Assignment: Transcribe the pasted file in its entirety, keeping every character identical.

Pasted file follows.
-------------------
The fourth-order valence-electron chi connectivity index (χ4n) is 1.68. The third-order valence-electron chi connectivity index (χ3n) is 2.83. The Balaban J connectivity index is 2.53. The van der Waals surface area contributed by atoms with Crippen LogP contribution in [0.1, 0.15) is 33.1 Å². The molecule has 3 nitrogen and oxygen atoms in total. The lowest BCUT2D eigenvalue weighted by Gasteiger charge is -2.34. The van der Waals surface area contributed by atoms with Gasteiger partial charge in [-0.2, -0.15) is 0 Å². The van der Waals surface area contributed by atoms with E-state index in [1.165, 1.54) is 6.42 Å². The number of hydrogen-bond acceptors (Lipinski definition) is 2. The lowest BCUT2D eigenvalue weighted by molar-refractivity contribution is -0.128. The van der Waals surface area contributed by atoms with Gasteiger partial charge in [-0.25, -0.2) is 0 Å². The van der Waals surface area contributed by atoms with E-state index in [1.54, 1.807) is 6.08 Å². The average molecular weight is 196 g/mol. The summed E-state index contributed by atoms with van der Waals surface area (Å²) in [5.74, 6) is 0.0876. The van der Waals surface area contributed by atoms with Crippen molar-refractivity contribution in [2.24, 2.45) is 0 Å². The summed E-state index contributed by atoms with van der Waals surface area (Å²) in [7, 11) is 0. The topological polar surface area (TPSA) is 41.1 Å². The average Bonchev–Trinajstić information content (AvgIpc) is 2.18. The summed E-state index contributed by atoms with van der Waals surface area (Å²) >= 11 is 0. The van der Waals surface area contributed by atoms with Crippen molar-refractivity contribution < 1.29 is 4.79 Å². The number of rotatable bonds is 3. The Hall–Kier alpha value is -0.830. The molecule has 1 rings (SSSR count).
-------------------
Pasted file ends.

The fourth-order valence-electron chi connectivity index (χ4n) is 1.68. The third-order valence-electron chi connectivity index (χ3n) is 2.83. The Balaban J connectivity index is 2.53. The van der Waals surface area contributed by atoms with Crippen LogP contribution in [0.1, 0.15) is 33.1 Å². The molecule has 3 nitrogen and oxygen atoms in total. The lowest BCUT2D eigenvalue weighted by Gasteiger charge is -2.34. The van der Waals surface area contributed by atoms with Gasteiger partial charge in [-0.2, -0.15) is 0 Å². The van der Waals surface area contributed by atoms with E-state index in [1.165, 1.54) is 6.42 Å². The number of hydrogen-bond acceptors (Lipinski definition) is 2. The lowest BCUT2D eigenvalue weighted by molar-refractivity contribution is -0.128. The van der Waals surface area contributed by atoms with Gasteiger partial charge in [-0.25, -0.2) is 0 Å². The van der Waals surface area contributed by atoms with E-state index in [1.54, 1.807) is 6.08 Å². The average molecular weight is 196 g/mol. The summed E-state index contributed by atoms with van der Waals surface area (Å²) in [5.74, 6) is 0.0876. The van der Waals surface area contributed by atoms with Crippen molar-refractivity contribution in [2.24, 2.45) is 0 Å². The summed E-state index contributed by atoms with van der Waals surface area (Å²) in [7, 11) is 0. The topological polar surface area (TPSA) is 41.1 Å². The average Bonchev–Trinajstić information content (AvgIpc) is 2.18. The summed E-state index contributed by atoms with van der Waals surface area (Å²) >= 11 is 0. The van der Waals surface area contributed by atoms with Crippen molar-refractivity contribution < 1.29 is 4.79 Å². The number of rotatable bonds is 3. The Hall–Kier alpha value is -0.830. The molecule has 1 rings (SSSR count).